Sin Boldly

But the fruit of the Spirit is love, joy, peace, longsuffering, kindness, goodness, faithfulness, ge
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Comments

  1. Rusty Guinn: “There’s only one way around this tendency: we must be explicit in stating our principles, and we must convert those principles into process.”

    Thoughts…The secret to productivity is managing energy not time. You can get more done in less time using the mental equivalent of high-intensity interval training: alternating between eustress sprints (hyperfocus, high arousal) and recovery (inward focus, low arousal) to prevent burnout.

    To Sin Boldly…made me think of a post that so resonated with me long ago!

    “Anyone who tries to sell you your own divinity is a scammer.
    Anyone who tries to define you sees themselves your master.
    Anyone who tries to punish or reward you sees themselves your master and wants you to accept that role. Your parents (and guardians) are often piloted by the blind forces of trauma patterns. What they do at these times is not parenting but seizures of madness, of which you are the audience and often the victim. This is not your fault, not your doing, and is not right. You are good to the core, but happen to be on the receiving end of these seizures.

    This is true for every occurrence of unkindness, humiliation, or abusive interaction by a person who has power over you.
    Sometimes it’s helpful to see beliefs, stereotypes, even language and habitual ways of thinking as forces that have colonized humanity. There’s space and life beyond these. Follow your curiosity about that dimension. It exists and is vast — infinitely more expansive than the mind’s ability to think.

    Humanity/society is multilayered. The shittiest layers get most of the publicity. There are many, many awesome people living in integrity, creating with open hearts and rich imagination. You can be one of them; the easiest way is to join their communities and friendships.

    Friendships are sacred, and deserve your utmost integrity, attention and honesty.

    You’re good and you are able to recognize the people who have not broken/fallen to the dark side. Trust that.”

    Continue the conversation…

  2. This is really smart: “we must be explicit in stating our principles, and we must convert those principles into process.” My one humble caveat is that, even with a process, one has to leave room for decisioning in real time, in particular, in a three-body-market. As Ben notes in “Clear Eyes, Full Heart, Can’t Lose” (an incredible piece), there is no answer. It’s the reason this stuff is so very, very hard.

    And this is really smart: “These aren’t behavioral biases. They are attempts to change the baseline against which you measure behavioral deviation!” No caveats from me.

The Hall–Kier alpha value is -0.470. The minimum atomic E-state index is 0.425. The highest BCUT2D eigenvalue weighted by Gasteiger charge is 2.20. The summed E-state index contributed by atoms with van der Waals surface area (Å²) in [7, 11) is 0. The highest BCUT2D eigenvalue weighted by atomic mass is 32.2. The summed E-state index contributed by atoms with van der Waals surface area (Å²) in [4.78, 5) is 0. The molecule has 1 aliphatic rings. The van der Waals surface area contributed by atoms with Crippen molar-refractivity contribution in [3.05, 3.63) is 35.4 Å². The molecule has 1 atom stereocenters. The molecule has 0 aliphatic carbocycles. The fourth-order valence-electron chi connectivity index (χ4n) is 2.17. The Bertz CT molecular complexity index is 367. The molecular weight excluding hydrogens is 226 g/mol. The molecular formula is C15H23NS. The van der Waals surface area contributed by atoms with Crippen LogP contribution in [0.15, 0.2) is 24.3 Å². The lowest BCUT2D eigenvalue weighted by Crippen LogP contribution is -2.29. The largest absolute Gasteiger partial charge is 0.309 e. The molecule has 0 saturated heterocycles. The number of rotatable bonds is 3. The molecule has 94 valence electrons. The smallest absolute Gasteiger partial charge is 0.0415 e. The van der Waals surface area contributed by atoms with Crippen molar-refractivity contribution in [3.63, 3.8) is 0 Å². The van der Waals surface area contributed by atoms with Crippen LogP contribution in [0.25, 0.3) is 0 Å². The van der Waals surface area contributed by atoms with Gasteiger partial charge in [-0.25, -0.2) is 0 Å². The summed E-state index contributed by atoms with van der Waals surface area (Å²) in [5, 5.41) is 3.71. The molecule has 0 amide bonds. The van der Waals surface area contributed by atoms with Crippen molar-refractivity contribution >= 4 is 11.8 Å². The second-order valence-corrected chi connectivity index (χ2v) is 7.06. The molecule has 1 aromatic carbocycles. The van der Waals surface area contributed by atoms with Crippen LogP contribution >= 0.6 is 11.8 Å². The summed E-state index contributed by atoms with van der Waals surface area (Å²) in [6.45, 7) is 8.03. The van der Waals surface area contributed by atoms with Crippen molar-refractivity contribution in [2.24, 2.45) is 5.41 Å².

3. Avatar for rguinn rguinn says:

    I like a lot of these ideas. A lot. But after a decade of working in finance and interviewing hundreds and hundreds of people - job candidates, fund managers, financial company CEOs / CFOs - I’m not as convinced that it is possible to recognize good people. I don’t trust my instincts there. It’s a bit far afield for this note, but I don’t think the secret there is trusting that instinct. I think it’s a willingness to be vulnerable to the circumstances where that instinct proves wrong.

  4. Rusty…I agree with those sentiments! Here’s what I know about people after spending over a decade in and out of Afghanistan and Iraq: I am pretty good at seeing the environment for what it trully is to include the people half hazardly walking thru it…I have faith in one thing, the only thing I have any modicum of control over, the TEAM of guys next to me. Those years in combat zones as a good friend reminded me of said, Mike and that decade was like Dog years," never thought of it that way but it was spot on. I do not trust pure instinct either, but I do when I back it up with data, changing conditions…things that most do not see! And after all of that experience of which I wish on no one…I am still an Optimist…in that I think humanity will eventually do the right thing and as Americans it’s usually the last damn thing and also I am a Skeptic…in that I fucking question everything, your internal Bullshit Detection Meter might be the single most important thing you can develop!

    ----break----
    Great sentiments this morning in my am read…“The trouble with you son” said Bill Shankly once to a struggling young player “is that your brains are all in your head.” The great man had a point, and not just about football.

    What I mean is that there are some things which we recognise intellectually but which we just don’t get in our hearts or guts. There are limits, therefore, to how far we can empathize with others’ views, even if we try (which, of course, many people don’t)"

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